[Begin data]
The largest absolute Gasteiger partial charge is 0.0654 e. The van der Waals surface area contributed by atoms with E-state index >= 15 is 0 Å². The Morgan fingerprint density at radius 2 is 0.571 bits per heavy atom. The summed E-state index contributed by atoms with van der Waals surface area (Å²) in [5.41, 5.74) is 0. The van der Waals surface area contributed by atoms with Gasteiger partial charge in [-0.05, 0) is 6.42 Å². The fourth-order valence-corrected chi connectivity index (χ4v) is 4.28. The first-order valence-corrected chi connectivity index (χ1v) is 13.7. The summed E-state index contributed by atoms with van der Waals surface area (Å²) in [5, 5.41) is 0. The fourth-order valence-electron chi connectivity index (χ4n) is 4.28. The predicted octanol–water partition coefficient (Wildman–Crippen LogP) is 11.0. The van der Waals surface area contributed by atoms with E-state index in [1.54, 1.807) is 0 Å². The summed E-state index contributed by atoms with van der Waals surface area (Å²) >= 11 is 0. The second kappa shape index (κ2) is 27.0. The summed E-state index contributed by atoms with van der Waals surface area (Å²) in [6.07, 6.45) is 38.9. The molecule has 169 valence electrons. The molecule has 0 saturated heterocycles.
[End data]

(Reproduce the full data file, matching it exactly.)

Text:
The largest absolute Gasteiger partial charge is 0.0654 e. The van der Waals surface area contributed by atoms with E-state index >= 15 is 0 Å². The Morgan fingerprint density at radius 2 is 0.571 bits per heavy atom. The summed E-state index contributed by atoms with van der Waals surface area (Å²) in [5.41, 5.74) is 0. The van der Waals surface area contributed by atoms with Gasteiger partial charge in [-0.05, 0) is 6.42 Å². The fourth-order valence-corrected chi connectivity index (χ4v) is 4.28. The first-order valence-corrected chi connectivity index (χ1v) is 13.7. The summed E-state index contributed by atoms with van der Waals surface area (Å²) in [5, 5.41) is 0. The fourth-order valence-electron chi connectivity index (χ4n) is 4.28. The predicted octanol–water partition coefficient (Wildman–Crippen LogP) is 11.0. The van der Waals surface area contributed by atoms with E-state index in [1.54, 1.807) is 0 Å². The summed E-state index contributed by atoms with van der Waals surface area (Å²) >= 11 is 0. The second kappa shape index (κ2) is 27.0. The summed E-state index contributed by atoms with van der Waals surface area (Å²) in [6.07, 6.45) is 38.9. The molecule has 169 valence electrons. The molecule has 0 saturated heterocycles.